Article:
Hulme Community Garden Centre Reader Profile

Hulme Community Garden Centre Reader Profile

Set right in the heart of Manchester, Hulme Community Garden Centre is an inspirational not-for-profit organisation featuring a small garden centre and thriving community garden. Tim Knight descirbes how Hulme Community Garden Centre is helping the local people with more than just their gardens.

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What is the origin of Hulme, when was it started and when did you get involved?

The garden centre was created in 1999, the brain child of three local residents who shared a vision of providing a public green space, and to improve the health and well-being of the local community through horticulture and food growing. Hulme was at the time undergoing a much needed period of regeneration and the garden centre was to become an integral part of this.

Tell me a little about the goals and ethos of the charity?

As a not for profit organisation the focus has always been on what is best for our community, and this has always led our growth and development. While we work as hard as we can to run a profitable garden centre, we still have to rely on outside funding to survive and to provide the services that we do. We run sessions throughout the week with many different groups, including for those with physical and learning disabilities, mental health problems or for help with social integration. From our first inception we have aimed to tread as lightly on the planet as possible. We have never used or sold chemicals or artificial fertilisers, peat dug from peat bogs or any slaughter house by-products such as bonemeal. We have a thriving (sometimes enormous!) pot rescue scheme, and when we need to mend or build something we always look first at what materials we can reuse or recycle.

Who are your main users/shoppers?

Primarily our customers are the residents of Hulme, who generally have little or no garden so mainly garden in pots. And then we have those who live a little further away in Chorlton and Didsbury, and in Manchester centre itself. These tend to have a bit more disposable income but again garden size can be an issue. We also have a few who make a special effort and come from further afield in Greater Manchester, who don’t like using the now ubiquitous garden centre chains.

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Tell me about your range of plants? How do you focus the things you grow and sell on the community aspect of the charity?

We grow as much as we can but are limited by space, and we only have one heated poly tunnel which we would love to improve on! So we focus mainly on herb and vegetable plants, this way we can guarantee our customers that they will be organic and stock free. These we grow from seed, but we also get in perennial plugs that we grow on here. Other than that we buy in pretty much everything else, using local and family-run businesses who share our ethics wherever possible.

What kind of people volunteer for the charity?

The garden centre was begun by volunteers and they continue to be an integral part of our organisation. We run on a skeletal staff so would not be able to achieve what we do without them. Their demographic is as broad as Manchester itself. Some people stay for years, others a few weeks. Students, retirees, job seekers, those looking for education or therapy, tall, short, blond, ginger….the list is endless and everyone is welcome.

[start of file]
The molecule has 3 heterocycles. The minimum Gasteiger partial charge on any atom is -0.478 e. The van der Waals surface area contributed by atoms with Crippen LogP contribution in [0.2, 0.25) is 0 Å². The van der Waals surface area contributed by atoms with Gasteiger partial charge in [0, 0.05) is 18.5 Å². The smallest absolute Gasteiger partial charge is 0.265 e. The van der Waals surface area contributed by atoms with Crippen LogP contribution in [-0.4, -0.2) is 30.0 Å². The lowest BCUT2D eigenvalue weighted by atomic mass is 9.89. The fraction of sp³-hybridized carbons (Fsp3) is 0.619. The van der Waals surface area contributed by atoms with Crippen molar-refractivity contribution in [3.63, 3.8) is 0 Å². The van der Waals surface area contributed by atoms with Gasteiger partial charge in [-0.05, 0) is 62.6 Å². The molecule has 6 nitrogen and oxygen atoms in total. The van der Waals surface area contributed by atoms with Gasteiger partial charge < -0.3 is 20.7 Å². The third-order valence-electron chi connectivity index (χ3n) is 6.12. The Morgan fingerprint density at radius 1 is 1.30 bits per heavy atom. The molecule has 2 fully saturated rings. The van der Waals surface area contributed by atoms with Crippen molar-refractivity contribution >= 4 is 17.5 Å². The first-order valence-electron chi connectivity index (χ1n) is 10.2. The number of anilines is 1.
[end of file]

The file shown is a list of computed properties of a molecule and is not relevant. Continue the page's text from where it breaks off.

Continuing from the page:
Do you find that more people in the community are engaging with their outside spaces?

We certainly find from our customers that they are interested in making the most of their often very limited outside space. We have recently sold quite a lot of ‘instant’ raised beds (old pallet collars) that enable people to create a mini allotment on hard standing. It is hard to say if this interest is spreading throughout the community, certainly our customer base is increasing only very slowly.

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What has been your best-selling product over the past 12 months? And what products are you excited about for the next 12 months?

I have gradually introduced more gift, cards and craft items into our shop, all handmade by our customers, and also some ethical household products such as soaps and bamboo toothbrushes. These have all proved popular and have given customers something else to shop for when it rains! We have also widely increased our range of wild flowers. This is something we want to really push in 2018 and get people used to the idea of mixing in natives with more ornamental varieties, and rethinking their relationship with ‘weeds’.

Do you offer any services to aid people in the community with their own gardens? 

We do a ‘garden consultation’ service which involves a member of staff visiting a customer’s garden and advising on what plants would thrive in the garden’s soil and light conditions, related to the type of garden the customer would like of course!

What training do you offer to your volunteers and other members of the community?

We have run several horticultural courses in the past, mainly based on fruit and vegetable growing as this is what most people want to learn about. These courses are offered free to our volunteers. Uptake is variable so we are currently looking at streamlining and improving these.

What current projects are you running in the community?

We are involved with the redevelopment of the Mayfield site near Piccadilly station in Manchester. This is a huge 10 year project that will turn wasteland, old waste disposal sites and crumbling buildings into a new, green community hub in the centre of the city for residents and visitors to access. We have close links with local schools and the universities and do off-site training as well as design and development of some of their green spaces.

www.hulmegardencentre.org.uk

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